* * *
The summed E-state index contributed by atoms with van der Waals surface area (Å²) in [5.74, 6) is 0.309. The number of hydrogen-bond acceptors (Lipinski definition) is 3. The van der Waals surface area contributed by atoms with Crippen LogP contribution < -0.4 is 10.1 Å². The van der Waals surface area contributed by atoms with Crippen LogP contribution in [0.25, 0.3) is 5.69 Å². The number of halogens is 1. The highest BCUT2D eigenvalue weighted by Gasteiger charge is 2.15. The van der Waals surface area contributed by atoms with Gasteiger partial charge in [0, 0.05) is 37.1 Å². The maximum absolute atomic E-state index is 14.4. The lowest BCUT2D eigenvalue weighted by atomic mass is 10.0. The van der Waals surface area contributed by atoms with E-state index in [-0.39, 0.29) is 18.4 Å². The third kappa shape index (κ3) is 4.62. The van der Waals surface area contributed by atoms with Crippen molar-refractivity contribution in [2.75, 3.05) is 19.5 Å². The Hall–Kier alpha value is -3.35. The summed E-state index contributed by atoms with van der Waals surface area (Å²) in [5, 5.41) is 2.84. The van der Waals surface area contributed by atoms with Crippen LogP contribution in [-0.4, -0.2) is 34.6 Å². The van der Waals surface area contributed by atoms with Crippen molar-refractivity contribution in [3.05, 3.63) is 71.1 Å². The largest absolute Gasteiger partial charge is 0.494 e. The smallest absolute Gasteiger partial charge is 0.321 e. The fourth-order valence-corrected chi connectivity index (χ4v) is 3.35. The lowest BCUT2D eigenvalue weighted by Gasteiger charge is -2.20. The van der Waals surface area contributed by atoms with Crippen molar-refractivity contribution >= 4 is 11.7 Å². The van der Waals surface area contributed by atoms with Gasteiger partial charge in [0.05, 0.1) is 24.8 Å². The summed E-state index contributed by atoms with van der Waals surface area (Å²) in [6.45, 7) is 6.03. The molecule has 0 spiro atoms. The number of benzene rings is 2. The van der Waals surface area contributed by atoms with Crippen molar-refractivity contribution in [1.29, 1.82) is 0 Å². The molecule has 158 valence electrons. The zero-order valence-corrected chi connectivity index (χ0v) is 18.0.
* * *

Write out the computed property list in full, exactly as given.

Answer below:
The summed E-state index contributed by atoms with van der Waals surface area (Å²) in [5.74, 6) is 0.309. The number of hydrogen-bond acceptors (Lipinski definition) is 3. The van der Waals surface area contributed by atoms with Crippen LogP contribution < -0.4 is 10.1 Å². The van der Waals surface area contributed by atoms with Crippen LogP contribution in [0.25, 0.3) is 5.69 Å². The number of halogens is 1. The highest BCUT2D eigenvalue weighted by Gasteiger charge is 2.15. The van der Waals surface area contributed by atoms with Gasteiger partial charge in [0, 0.05) is 37.1 Å². The maximum absolute atomic E-state index is 14.4. The lowest BCUT2D eigenvalue weighted by atomic mass is 10.0. The van der Waals surface area contributed by atoms with E-state index in [-0.39, 0.29) is 18.4 Å². The third kappa shape index (κ3) is 4.62. The van der Waals surface area contributed by atoms with Crippen molar-refractivity contribution in [2.75, 3.05) is 19.5 Å². The Hall–Kier alpha value is -3.35. The summed E-state index contributed by atoms with van der Waals surface area (Å²) in [5, 5.41) is 2.84. The van der Waals surface area contributed by atoms with Crippen LogP contribution in [-0.4, -0.2) is 34.6 Å². The van der Waals surface area contributed by atoms with Crippen molar-refractivity contribution in [3.05, 3.63) is 71.1 Å². The largest absolute Gasteiger partial charge is 0.494 e. The smallest absolute Gasteiger partial charge is 0.321 e. The fourth-order valence-corrected chi connectivity index (χ4v) is 3.35. The lowest BCUT2D eigenvalue weighted by Gasteiger charge is -2.20. The van der Waals surface area contributed by atoms with Crippen molar-refractivity contribution >= 4 is 11.7 Å². The van der Waals surface area contributed by atoms with Gasteiger partial charge in [0.05, 0.1) is 24.8 Å². The summed E-state index contributed by atoms with van der Waals surface area (Å²) in [6.45, 7) is 6.03. The molecule has 0 spiro atoms. The number of benzene rings is 2. The van der Waals surface area contributed by atoms with Crippen molar-refractivity contribution in [1.29, 1.82) is 0 Å². The molecule has 158 valence electrons. The zero-order valence-corrected chi connectivity index (χ0v) is 18.0.